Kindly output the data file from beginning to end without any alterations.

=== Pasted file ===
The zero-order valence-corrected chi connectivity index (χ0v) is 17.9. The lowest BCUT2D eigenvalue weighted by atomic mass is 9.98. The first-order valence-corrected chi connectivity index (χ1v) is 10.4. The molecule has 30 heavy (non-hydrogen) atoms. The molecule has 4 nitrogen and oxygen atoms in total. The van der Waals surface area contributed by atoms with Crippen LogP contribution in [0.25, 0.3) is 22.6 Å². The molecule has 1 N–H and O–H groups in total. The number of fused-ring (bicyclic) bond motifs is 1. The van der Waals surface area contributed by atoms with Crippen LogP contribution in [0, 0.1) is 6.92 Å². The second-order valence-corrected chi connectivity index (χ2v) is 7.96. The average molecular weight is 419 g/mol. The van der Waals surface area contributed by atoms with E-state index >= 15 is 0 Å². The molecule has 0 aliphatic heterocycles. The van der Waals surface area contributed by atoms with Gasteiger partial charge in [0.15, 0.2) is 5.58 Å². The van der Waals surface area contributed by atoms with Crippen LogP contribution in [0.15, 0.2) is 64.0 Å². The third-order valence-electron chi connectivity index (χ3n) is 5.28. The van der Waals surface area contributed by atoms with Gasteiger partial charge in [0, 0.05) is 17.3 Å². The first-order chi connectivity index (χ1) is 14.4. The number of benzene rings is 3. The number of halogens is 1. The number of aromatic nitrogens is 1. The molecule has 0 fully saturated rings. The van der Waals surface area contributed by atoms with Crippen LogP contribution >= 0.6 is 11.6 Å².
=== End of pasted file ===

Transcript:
The zero-order valence-corrected chi connectivity index (χ0v) is 17.9. The lowest BCUT2D eigenvalue weighted by atomic mass is 9.98. The first-order valence-corrected chi connectivity index (χ1v) is 10.4. The molecule has 30 heavy (non-hydrogen) atoms. The molecule has 4 nitrogen and oxygen atoms in total. The van der Waals surface area contributed by atoms with Crippen LogP contribution in [0.25, 0.3) is 22.6 Å². The molecule has 1 N–H and O–H groups in total. The number of fused-ring (bicyclic) bond motifs is 1. The van der Waals surface area contributed by atoms with Crippen LogP contribution in [0, 0.1) is 6.92 Å². The second-order valence-corrected chi connectivity index (χ2v) is 7.96. The average molecular weight is 419 g/mol. The van der Waals surface area contributed by atoms with E-state index >= 15 is 0 Å². The molecule has 0 aliphatic heterocycles. The van der Waals surface area contributed by atoms with Gasteiger partial charge in [0.15, 0.2) is 5.58 Å². The van der Waals surface area contributed by atoms with Crippen LogP contribution in [0.15, 0.2) is 64.0 Å². The third-order valence-electron chi connectivity index (χ3n) is 5.28. The van der Waals surface area contributed by atoms with Gasteiger partial charge in [0, 0.05) is 17.3 Å². The first-order chi connectivity index (χ1) is 14.4. The number of benzene rings is 3. The number of halogens is 1. The number of aromatic nitrogens is 1. The molecule has 0 fully saturated rings. The van der Waals surface area contributed by atoms with Crippen LogP contribution >= 0.6 is 11.6 Å².